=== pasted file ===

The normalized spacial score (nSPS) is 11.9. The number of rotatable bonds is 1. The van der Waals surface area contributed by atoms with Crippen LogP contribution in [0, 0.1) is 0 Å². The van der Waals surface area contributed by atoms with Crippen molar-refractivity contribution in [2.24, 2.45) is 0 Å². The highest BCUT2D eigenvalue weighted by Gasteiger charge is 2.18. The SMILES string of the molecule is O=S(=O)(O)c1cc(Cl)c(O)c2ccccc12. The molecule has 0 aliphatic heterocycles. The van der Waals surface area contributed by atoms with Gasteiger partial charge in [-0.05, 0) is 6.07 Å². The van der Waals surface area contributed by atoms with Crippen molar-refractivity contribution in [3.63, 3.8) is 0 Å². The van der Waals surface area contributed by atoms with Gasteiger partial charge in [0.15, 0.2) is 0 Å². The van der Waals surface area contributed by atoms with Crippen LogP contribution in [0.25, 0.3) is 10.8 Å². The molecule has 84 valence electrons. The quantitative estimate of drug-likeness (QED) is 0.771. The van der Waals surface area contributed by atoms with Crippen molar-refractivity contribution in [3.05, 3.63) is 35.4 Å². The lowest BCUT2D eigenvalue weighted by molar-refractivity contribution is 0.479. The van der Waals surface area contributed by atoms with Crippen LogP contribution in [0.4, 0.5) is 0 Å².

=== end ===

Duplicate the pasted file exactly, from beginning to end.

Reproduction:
The normalized spacial score (nSPS) is 11.9. The number of rotatable bonds is 1. The van der Waals surface area contributed by atoms with Crippen LogP contribution in [0, 0.1) is 0 Å². The van der Waals surface area contributed by atoms with Crippen molar-refractivity contribution in [2.24, 2.45) is 0 Å². The highest BCUT2D eigenvalue weighted by Gasteiger charge is 2.18. The SMILES string of the molecule is O=S(=O)(O)c1cc(Cl)c(O)c2ccccc12. The molecule has 0 aliphatic heterocycles. The van der Waals surface area contributed by atoms with Gasteiger partial charge in [-0.05, 0) is 6.07 Å². The van der Waals surface area contributed by atoms with Crippen molar-refractivity contribution in [3.63, 3.8) is 0 Å². The van der Waals surface area contributed by atoms with Gasteiger partial charge in [0.15, 0.2) is 0 Å². The van der Waals surface area contributed by atoms with Crippen LogP contribution in [0.25, 0.3) is 10.8 Å². The molecule has 84 valence electrons. The quantitative estimate of drug-likeness (QED) is 0.771. The van der Waals surface area contributed by atoms with Crippen molar-refractivity contribution in [3.05, 3.63) is 35.4 Å². The lowest BCUT2D eigenvalue weighted by molar-refractivity contribution is 0.479. The van der Waals surface area contributed by atoms with Crippen LogP contribution in [0.4, 0.5) is 0 Å².